“Nuisance usually involves repeated infringement of the Plaintiff's property rights. An objective weighing up of the interests of the various parties, taking into account all the relevant circumstances is required in these matters” (from judgment below)
If the dog-next-door’s incessant barking is destroying your quality of life, read on. A recent High Court case illustrates our law’s approach to protecting you from noisy neighbours generally.
The Chihuahua’s Tale
4 things to try before you rush off to court
Going to court should be a last resort – here’s how the Judge in this case began his judgment: “It is to be deprecated that a High Court is burdened with such a dispute as the present one and it is equally deplorable that the parties cannot themselves resolve an issue of this nature”. Getting on the wrong side of a tetchy Judge is never going to be a smart move.
Whatever you do, don’t suffer in silence – our law will help you!
“Creditors have better memories than debtors” (Benjamin Franklin)
When you are struggling to recover your money from a recalcitrant debtor company, applying for its liquidation can be a very powerful collection tool. Suddenly the directors are faced with the imminent prospect of completely losing control of their company, its business and its assets to a liquidator. If the directors are just fighting a rearguard action to delay paying you, a liquidation (or “winding-up”) application should immediately focus their minds on finding a way to settle the debt.
But be warned – this only works with undisputed debt. A recent SCA (Supreme Court of Appeal) case illustrates.
A R9m claim disputed
Defending the claim – what a debtor must prove
The SCA confirmed that, in order to defend a liquidation application, an alleged debtor needn’t prove that its defence to the claim will succeed at trial. On the contrary, all it has to prove is that it disputes the alleged indebtedness on grounds that are both –
Bona fide (genuine, in good faith, without intention to deceive).
The court will decide, on the basis of the documents filed with it, whether or not the alleged debtor has raised facts which, if proved at a trial, would constitute a good defence. If the defence is “not unreasonable” and if “a lack of bona fides cannot readily be inferred from the papers”, the liquidation application is likely to be dismissed.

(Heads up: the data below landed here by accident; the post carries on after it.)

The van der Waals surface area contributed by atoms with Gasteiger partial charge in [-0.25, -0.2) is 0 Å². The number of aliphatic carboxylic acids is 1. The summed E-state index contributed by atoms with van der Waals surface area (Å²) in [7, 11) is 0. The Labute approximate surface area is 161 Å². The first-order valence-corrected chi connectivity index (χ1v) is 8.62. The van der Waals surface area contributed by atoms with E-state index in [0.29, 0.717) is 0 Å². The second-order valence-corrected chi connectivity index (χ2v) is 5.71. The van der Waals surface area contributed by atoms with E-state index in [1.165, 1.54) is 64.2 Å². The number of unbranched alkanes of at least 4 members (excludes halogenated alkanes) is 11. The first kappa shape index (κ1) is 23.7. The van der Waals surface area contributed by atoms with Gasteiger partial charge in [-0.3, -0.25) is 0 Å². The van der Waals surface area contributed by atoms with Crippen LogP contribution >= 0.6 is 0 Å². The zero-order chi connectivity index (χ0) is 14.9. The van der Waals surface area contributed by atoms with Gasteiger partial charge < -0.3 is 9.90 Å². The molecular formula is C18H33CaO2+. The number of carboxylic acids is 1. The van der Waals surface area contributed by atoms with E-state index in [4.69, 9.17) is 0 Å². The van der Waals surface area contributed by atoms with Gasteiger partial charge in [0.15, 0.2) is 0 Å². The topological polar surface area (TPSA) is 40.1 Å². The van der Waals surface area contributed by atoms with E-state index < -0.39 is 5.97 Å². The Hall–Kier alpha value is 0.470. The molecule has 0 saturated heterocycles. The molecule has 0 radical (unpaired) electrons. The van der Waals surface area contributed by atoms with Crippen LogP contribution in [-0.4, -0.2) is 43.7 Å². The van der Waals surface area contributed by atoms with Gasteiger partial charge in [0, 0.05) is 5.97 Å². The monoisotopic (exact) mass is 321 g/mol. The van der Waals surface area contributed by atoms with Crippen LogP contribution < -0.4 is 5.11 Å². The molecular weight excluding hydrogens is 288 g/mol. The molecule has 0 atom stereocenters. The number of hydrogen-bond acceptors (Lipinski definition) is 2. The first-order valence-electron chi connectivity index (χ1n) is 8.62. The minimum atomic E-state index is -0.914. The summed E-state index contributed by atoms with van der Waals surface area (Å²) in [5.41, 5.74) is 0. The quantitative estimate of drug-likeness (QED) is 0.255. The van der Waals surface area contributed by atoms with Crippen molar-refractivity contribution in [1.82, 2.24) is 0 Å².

A clear lesson for creditors
“In essence”, held the Court, “the matter serves as a stark reminder that winding-up proceedings are not designed for the enforcement of a debt that the debtor company disputes on bona fide and reasonable grounds”.
So whilst a liquidation application can be a formidable weapon to use against a problem debtor, if you apply on the basis of a disputed debt you are probably just wasting your time and money, putting yourself in the wrong unnecessarily, and risking an adverse costs order (on a punitive scale if you are found to have “abused the court process”).
Note: What follows is of necessity just a general summary of some complex provisions, there are various exemptions and exceptions (such as possible zero-rating of going concern sales), and many traps for the unwary. So take specific advice on your particular circumstances.
Whether you are the buyer or the seller of property, one of you is going to be paying SARS for the privilege, and you risk a very unpleasant and unbudgeted surprise if you don’t clarify before you enter into the sale exactly who is liable for what.
Both the status of the seller and the nature of the sale are key here. In broad terms –
|Transfer Duty Rates|
|Value of Property||Rate|
|R0 - R750,000||0%|
|R750,001 - R1,250,000||3% on the value above R750, 000|
|R1,250,001 - R1,750,000||R15,000 +6% of the value above R1,250,000|
|R1,750,001 - R2,250,000||R45,000 + 8% of the amount above R1,750,000|
|R2,250,001 - R10,000,000||R85,000 + 11% of the amount above R2,250,000|
|R10,000,001 and above||R937,500 + 13% of the value exceeding R10,000,000|
Minister of Finance Pravin Gordhan makes his Budget Speech on 22 February and would like to hear your thoughts and ideas for the 2017 National Budget. Go to "Budget Tips" to submit your suggestions, and to the National Treasury website for more.
“Whosoever desires constant success must change his conduct with the times” (Niccolo Machiavelli)
The most successful small businesses are always going to be those that best adapt to change by seizing the new opportunities that it always brings.
So what’s in store for us in 2017? For an overview of some scenarios, and for some very interesting thoughts on how we can profit from them this year, see “South African small business opportunities in 2017” on the Cherryflava website.
“Adulting”, n. “The practice of behaving in a way characteristic of a responsible adult, especially the accomplishment of mundane but necessary tasks”
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